The details of the TSMC 5nm process were released last month, which give us an insight into what we can expect from AMD’s 5th-gen Ryzen. Of course, that’s a little ways away but the information we’ve got is interesting showing the future Ryzen 5000 series could feature a major density uplift with TSMC’s 5nm node compared to the upcoming 7nm Ryzen 3000 CPUs.
We know that AMD’s Ryzen 3000 series chips are based on their second-generation Zen architecture. Zen 2 is made from TSMC’s 7nm process, which is achieved by using deep ultraviolet (DUV) lithography.
We also know that Zen 3 for the 4th-gen Ryzen is based on 7nm+, which likely refers to TSMC’s 7nm+ made from their extreme ultraviolet (EUV) lithography process. Only a few mask layers of EUV are used to gain a 20% density increase over their current 7nm technology.
With that said, we don’t definitively know what the 5th-gen Ryzen is bringing to the table, but we do know that engineers are already hard at work on Zen 5 or 6th-gen Ryzen. Which indicates that 5th-gen Ryzen must be currently out or about to be released, and the likely candidates for it are TSMC’s 5nm or 6nm process.
Well the 6nm process actually isn’t that great and that it only gives an 18% density increase over their 7nm DUV process. That is because it’s more designed to make transitioning from 7nm DUV easier.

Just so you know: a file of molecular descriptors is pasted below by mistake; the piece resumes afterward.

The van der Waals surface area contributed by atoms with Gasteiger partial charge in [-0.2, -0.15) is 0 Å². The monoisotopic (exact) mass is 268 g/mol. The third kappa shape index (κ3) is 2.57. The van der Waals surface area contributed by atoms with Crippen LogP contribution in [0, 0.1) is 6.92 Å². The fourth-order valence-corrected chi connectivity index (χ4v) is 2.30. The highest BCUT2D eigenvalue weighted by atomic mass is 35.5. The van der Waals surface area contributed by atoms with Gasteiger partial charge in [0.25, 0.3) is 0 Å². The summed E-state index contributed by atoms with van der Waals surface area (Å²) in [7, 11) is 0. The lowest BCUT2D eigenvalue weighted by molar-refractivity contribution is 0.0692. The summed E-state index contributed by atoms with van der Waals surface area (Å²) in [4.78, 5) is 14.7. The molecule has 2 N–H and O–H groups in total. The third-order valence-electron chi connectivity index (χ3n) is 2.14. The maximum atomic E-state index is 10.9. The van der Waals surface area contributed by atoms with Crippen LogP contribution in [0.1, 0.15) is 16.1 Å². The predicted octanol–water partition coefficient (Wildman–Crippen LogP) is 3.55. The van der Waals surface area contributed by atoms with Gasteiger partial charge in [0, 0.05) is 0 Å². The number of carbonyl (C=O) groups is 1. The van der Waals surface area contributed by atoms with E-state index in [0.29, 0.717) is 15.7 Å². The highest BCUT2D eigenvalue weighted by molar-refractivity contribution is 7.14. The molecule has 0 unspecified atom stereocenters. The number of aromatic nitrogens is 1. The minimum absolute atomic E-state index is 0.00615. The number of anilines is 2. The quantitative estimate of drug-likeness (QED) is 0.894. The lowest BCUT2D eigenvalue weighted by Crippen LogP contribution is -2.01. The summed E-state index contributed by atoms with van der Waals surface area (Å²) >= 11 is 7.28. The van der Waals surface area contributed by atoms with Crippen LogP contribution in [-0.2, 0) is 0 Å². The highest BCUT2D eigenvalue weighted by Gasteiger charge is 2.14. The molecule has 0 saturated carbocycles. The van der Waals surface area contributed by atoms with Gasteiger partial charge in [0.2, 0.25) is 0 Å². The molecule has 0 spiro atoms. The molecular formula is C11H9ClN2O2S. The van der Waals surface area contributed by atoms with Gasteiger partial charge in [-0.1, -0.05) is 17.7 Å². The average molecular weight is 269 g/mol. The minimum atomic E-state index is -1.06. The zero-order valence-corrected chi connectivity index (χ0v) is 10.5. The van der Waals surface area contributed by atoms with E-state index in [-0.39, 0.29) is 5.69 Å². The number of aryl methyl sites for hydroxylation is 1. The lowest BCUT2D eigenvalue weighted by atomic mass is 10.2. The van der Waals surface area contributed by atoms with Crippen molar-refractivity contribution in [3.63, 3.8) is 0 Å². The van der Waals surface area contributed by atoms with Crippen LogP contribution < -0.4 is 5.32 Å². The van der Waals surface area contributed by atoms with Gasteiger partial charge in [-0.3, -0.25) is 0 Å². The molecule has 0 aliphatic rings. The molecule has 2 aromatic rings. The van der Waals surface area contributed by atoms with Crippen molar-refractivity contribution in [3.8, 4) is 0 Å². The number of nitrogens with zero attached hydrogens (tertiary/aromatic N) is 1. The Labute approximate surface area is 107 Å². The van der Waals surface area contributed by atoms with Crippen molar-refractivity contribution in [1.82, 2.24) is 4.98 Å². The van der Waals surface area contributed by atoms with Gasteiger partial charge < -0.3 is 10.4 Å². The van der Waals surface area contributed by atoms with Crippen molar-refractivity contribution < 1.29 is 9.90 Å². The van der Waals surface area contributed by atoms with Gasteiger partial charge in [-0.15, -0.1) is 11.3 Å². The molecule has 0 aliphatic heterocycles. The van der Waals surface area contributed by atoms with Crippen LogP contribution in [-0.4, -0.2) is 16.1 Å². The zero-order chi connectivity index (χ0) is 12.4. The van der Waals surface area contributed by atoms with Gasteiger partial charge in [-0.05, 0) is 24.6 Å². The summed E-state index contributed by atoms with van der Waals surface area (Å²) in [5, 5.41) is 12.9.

In other words, AMD may end up using that instead of 7nm+ for their 4th-gen Ryzen chips. That’d be surprising though since they already announced it on 7nm+.
For the Ryzen 5000 series chips, the most obvious candidate is TSMC’s 5nm, also dubbed as N5. This process node promises to offer 80% increase in logic density and a 15% performance boost when compared to what’s on their 3rd-gen Ryzen 7nm process.
“N5 has entered risk production in the first quarter, and we expect customer tape-outs starting this quarter and volume production ramp in the first half of 2020,” said TSMC CEO, C. C. Wei, during the company’s Q1 earnings call (PDF).
“With 1.8X logic density and 15% speed gain and an ARM A72 core compared with 7-nanometer, we believe our N5 technology is the most competitive in the industry.”
Now these numbers come from a 5nm ARM chip, but I doubt Ryzen will be too different. TSMC is expecting most of their customers who are currently using 7nm process will move to 5nm. Eventually.
Basically, AMD is in great place right now when it comes to their CPU’s. The company is already on 7nm, and they are now aiming for 5nm with their 5th-gen Ryzen chips by 2021.
Intel, on the other hand, struggles to bring their 10nm tech to desktop. For all we know they are planning to release yet another refresh of their 14nm Coffee Lake architecture.